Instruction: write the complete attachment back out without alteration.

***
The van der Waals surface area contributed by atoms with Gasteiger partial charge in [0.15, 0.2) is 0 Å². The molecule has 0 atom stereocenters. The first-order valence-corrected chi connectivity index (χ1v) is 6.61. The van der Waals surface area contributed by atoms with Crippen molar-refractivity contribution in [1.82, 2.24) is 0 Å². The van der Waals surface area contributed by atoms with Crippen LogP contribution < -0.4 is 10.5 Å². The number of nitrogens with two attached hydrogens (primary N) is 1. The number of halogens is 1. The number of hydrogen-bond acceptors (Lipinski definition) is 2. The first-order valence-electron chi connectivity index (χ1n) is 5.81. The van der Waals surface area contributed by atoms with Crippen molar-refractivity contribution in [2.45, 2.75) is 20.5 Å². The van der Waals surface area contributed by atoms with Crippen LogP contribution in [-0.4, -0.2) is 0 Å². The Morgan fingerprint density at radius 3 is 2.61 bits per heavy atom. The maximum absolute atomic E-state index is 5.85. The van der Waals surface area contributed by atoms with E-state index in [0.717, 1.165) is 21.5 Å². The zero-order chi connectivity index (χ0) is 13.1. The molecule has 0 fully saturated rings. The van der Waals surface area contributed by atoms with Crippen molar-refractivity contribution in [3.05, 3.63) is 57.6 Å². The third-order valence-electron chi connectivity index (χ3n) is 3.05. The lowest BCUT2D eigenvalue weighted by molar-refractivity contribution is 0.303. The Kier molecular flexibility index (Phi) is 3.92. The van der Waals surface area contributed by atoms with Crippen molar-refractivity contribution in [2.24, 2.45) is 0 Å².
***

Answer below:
The van der Waals surface area contributed by atoms with Gasteiger partial charge in [0.15, 0.2) is 0 Å². The molecule has 0 atom stereocenters. The first-order valence-corrected chi connectivity index (χ1v) is 6.61. The van der Waals surface area contributed by atoms with Crippen molar-refractivity contribution in [1.82, 2.24) is 0 Å². The van der Waals surface area contributed by atoms with Crippen LogP contribution < -0.4 is 10.5 Å². The number of nitrogens with two attached hydrogens (primary N) is 1. The number of halogens is 1. The number of hydrogen-bond acceptors (Lipinski definition) is 2. The first-order valence-electron chi connectivity index (χ1n) is 5.81. The van der Waals surface area contributed by atoms with Crippen molar-refractivity contribution in [2.45, 2.75) is 20.5 Å². The van der Waals surface area contributed by atoms with Crippen LogP contribution in [-0.4, -0.2) is 0 Å². The Morgan fingerprint density at radius 3 is 2.61 bits per heavy atom. The maximum absolute atomic E-state index is 5.85. The van der Waals surface area contributed by atoms with E-state index in [0.717, 1.165) is 21.5 Å². The zero-order chi connectivity index (χ0) is 13.1. The molecule has 0 fully saturated rings. The van der Waals surface area contributed by atoms with Crippen molar-refractivity contribution in [3.05, 3.63) is 57.6 Å². The third-order valence-electron chi connectivity index (χ3n) is 3.05. The lowest BCUT2D eigenvalue weighted by molar-refractivity contribution is 0.303. The Kier molecular flexibility index (Phi) is 3.92. The van der Waals surface area contributed by atoms with Crippen molar-refractivity contribution in [2.24, 2.45) is 0 Å².